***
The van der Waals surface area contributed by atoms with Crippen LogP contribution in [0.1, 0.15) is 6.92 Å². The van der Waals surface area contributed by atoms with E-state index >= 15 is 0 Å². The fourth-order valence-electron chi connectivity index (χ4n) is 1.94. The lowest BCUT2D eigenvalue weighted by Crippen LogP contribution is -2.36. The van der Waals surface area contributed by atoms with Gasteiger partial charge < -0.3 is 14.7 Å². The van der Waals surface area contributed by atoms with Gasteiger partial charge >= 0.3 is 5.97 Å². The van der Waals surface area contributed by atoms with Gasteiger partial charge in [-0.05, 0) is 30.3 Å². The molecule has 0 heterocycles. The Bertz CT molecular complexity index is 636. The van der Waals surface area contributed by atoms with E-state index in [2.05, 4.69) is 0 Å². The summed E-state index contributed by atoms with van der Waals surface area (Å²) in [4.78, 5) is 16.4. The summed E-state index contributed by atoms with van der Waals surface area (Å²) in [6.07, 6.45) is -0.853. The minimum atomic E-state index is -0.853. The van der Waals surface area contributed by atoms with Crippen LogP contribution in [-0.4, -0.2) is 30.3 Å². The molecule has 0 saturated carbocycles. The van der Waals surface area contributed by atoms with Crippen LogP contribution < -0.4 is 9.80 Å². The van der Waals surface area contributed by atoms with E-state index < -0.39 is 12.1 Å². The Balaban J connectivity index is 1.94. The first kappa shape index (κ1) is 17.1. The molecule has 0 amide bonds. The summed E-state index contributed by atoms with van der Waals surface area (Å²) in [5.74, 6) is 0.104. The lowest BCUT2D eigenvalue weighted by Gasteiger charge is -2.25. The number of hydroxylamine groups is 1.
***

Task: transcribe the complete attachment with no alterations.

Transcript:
The van der Waals surface area contributed by atoms with Crippen LogP contribution in [0.1, 0.15) is 6.92 Å². The van der Waals surface area contributed by atoms with E-state index >= 15 is 0 Å². The fourth-order valence-electron chi connectivity index (χ4n) is 1.94. The lowest BCUT2D eigenvalue weighted by Crippen LogP contribution is -2.36. The van der Waals surface area contributed by atoms with Gasteiger partial charge < -0.3 is 14.7 Å². The van der Waals surface area contributed by atoms with Gasteiger partial charge >= 0.3 is 5.97 Å². The van der Waals surface area contributed by atoms with Gasteiger partial charge in [-0.05, 0) is 30.3 Å². The molecule has 0 heterocycles. The Bertz CT molecular complexity index is 636. The van der Waals surface area contributed by atoms with E-state index in [2.05, 4.69) is 0 Å². The summed E-state index contributed by atoms with van der Waals surface area (Å²) in [4.78, 5) is 16.4. The summed E-state index contributed by atoms with van der Waals surface area (Å²) in [6.07, 6.45) is -0.853. The minimum atomic E-state index is -0.853. The van der Waals surface area contributed by atoms with Crippen LogP contribution in [-0.4, -0.2) is 30.3 Å². The molecule has 0 saturated carbocycles. The van der Waals surface area contributed by atoms with Crippen LogP contribution < -0.4 is 9.80 Å². The van der Waals surface area contributed by atoms with E-state index < -0.39 is 12.1 Å². The Balaban J connectivity index is 1.94. The first kappa shape index (κ1) is 17.1. The molecule has 0 amide bonds. The summed E-state index contributed by atoms with van der Waals surface area (Å²) in [5.74, 6) is 0.104. The lowest BCUT2D eigenvalue weighted by Gasteiger charge is -2.25. The number of hydroxylamine groups is 1.